Caring for the Adoptees in our Lives During the Holidays by Honoring their Definition of Family

A holiday photo card for you, featuring an image
of a gift to me from my original mother.
Have you ever had one of those moments when someone says something to you that sums up an ocean of your own thoughts in just one sentence?  I will never forget the moment in undergrad when one of my favorite professors gave a short lecture on what's called the "strengths perspective."  The strengths perspective identifies acknowledges that all people have strengths that can be used to help them overcome problems.  By pathologizing someone instead--choosing to see deficits or assuming the worst of a person--we alienate them from their sources of strength.  We also alientate them from ourselves when we could potentially be a source of strength for each other.  Then he said it, the line I will never forget.  "Be careful not to define 'family' too narrowly for someone else.  Family is a source of strength for many people."

Yes, I thought.  That.

The title version of this post title could be: "Caring for the Adoptees (and anybody) in our Lives During the Holidays (and everyday) by Honoring their Definition of Family (and their experience in life in-general).  I say this because every person needs and deserves respect for their family and the story of their family.  Being in the midst of the holiday season at this time, I am reminded of how intense the topic of family can be for those of us in the adoption community (and anywhere) during the winter holiday season.

I can tell you that it is very awkward to be at a family gathering and everyone there knows of your search or reunion but no one says anything.  It's worse when  no one asks how you're doing or says something simple yet validating like, "I know reunion was important to you.  I'm glad it happened for you."  Then there's that instance when you are already feeling like the odd one out (the only adopted one, the only one not biologically-related, and for transracial adoptees, perhaps the only person of color in the room), and someone feels compelled to tell you how your adoption/search/reunion makes them feel.  "You know, what you did [reunion/speaking openly about being adopted, etc.] just wasn't very loyal to the rest of us."

Here's a list from my notes in undergrad, from that day, about seeing the strengths in each other:
  1. Instead of focusing on problems or deficits, you are focusing on something empowering.
  2. Strengths give people positive feedback about themselves and build confidence.
  3. Acknowledging someone's strengths shows that you respect them.
  4. Strengths are not just positive but are something concrete to focus on.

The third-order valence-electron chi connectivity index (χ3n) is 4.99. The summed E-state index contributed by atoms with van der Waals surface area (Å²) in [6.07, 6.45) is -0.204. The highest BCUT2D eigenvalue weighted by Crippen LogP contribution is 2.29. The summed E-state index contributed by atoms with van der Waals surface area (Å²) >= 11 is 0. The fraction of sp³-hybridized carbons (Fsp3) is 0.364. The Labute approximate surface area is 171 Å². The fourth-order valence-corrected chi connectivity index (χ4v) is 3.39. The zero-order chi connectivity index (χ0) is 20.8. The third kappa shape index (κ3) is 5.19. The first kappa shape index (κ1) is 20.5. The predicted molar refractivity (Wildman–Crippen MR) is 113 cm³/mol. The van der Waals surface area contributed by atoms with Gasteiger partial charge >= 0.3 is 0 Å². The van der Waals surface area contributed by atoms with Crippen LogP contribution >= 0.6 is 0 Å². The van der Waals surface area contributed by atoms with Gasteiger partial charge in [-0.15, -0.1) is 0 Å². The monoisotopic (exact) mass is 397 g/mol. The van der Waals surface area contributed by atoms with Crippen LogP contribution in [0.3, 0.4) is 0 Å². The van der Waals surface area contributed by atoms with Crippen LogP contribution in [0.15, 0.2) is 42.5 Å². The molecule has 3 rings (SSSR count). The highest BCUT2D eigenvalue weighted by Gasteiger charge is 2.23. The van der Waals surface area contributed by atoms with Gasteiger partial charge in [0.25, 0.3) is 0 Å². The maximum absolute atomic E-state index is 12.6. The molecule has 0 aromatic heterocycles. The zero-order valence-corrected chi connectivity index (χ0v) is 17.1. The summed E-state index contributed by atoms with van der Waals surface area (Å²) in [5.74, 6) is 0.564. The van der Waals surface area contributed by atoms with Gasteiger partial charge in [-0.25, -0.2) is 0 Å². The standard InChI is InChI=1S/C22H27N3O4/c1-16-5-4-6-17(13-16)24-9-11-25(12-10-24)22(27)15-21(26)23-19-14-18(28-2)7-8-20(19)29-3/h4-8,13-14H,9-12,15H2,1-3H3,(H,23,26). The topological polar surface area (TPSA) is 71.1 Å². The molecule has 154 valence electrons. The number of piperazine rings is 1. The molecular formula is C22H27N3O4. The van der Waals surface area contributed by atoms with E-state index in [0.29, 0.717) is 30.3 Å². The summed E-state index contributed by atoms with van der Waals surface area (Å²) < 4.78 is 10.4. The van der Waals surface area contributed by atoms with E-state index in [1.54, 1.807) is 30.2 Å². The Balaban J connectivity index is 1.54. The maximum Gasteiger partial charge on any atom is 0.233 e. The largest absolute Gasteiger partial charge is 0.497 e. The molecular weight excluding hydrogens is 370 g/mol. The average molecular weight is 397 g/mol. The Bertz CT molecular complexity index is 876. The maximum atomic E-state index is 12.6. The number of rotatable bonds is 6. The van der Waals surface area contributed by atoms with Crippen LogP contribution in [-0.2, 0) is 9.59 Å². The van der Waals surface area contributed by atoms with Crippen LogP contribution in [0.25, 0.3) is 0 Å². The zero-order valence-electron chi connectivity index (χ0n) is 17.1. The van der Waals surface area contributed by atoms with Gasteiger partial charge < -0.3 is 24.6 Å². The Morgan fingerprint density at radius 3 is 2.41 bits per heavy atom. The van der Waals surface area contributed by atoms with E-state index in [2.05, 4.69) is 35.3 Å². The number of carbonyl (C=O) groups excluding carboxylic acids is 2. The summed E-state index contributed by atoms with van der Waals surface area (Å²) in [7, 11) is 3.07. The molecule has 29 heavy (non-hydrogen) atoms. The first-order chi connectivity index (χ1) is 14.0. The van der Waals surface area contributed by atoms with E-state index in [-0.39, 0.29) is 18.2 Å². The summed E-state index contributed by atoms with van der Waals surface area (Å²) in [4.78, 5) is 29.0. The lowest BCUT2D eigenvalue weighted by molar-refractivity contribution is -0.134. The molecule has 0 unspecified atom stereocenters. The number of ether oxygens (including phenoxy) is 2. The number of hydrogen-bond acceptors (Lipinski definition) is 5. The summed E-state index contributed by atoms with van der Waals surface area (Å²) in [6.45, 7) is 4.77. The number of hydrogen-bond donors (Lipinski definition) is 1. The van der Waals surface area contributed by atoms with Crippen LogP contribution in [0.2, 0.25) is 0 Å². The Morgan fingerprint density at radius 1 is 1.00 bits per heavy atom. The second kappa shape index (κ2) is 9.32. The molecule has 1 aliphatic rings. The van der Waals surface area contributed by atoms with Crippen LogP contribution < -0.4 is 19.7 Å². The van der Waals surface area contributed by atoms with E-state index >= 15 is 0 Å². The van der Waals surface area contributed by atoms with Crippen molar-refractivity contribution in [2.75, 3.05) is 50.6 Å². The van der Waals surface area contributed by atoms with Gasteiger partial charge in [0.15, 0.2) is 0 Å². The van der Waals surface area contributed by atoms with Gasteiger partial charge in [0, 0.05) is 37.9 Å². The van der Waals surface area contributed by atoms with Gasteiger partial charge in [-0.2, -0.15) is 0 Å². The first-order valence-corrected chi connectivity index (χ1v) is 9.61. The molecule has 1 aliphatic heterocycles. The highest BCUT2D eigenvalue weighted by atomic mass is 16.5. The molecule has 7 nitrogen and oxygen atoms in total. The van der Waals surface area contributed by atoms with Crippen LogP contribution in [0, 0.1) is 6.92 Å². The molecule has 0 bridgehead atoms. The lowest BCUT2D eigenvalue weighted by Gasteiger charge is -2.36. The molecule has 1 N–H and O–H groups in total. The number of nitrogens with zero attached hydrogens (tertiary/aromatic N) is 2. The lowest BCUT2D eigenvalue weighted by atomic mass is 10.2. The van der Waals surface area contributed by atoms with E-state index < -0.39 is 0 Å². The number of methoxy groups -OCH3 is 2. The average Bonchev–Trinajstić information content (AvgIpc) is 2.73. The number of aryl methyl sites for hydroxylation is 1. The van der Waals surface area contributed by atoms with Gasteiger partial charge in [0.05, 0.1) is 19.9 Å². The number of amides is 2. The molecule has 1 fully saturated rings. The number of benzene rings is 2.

All people have strengths.  This is a reality of being human.

After being a part of the adoption community for 28 years of my life, I have seen the idea of "family" constructed through stereotypically biologically-raised-centric or adoption-centric ways that does not first honor how an individual adopted person views themselves.  Some people say that the adoptive family isn't 'real' family, and that the adoptee is only an honorary member.  Some people say that the original family isn't family any longer, and our laws in the U.S. fortify this.  Often times, nature is completely removed from importance, and nurture is embraced as the only source of strength and family an adopted person can acknowledge.  Those of us with a combination of family by biology, family by adoption, and family by choice are confronted with phrases like, "now how does that work?"

No one wants to feel like their sources of strength are pulled away from them at any time.  Certainly this is true during the holidays when the accumulated memories and emotions from past holidays swirl in the forefront of our minds, and we try to find comfort in the present while missing those who are far away whether by distance, by their choice (or ours), or because we have yet to be able to meet them.

What is key in caring for the adoptees (or anyone) in our lives is sitting with them and responding to them in an truly empathic way.  Essential to this is looking at one's own definition of family and examining how it shapes one's view of another person's family before commenting on that person's family.  Remember that how someone else defines family does not mean you are required to alter your definition for your own.  No one should take how an adoptee feels about family and finds strength personally.  Their definition for family is about them, not you.

I am not only talking about accepting someone's family as family when those family members never made mistakes or are perfect people.  No one is perfect.  Whether it be a friend, caretaker, adoptive family, original family, foster family, or the workers who looked after you in foster care (etc.) many people hold a special place for others in their lives and hearts for their own deeply personal reasons.  No matter how someone chooses to see their family members or wants to include members in their family using a definition that doesn't make sense to another person, it's really up to them.  Choose to celebrate, not alienate, their sources of strength.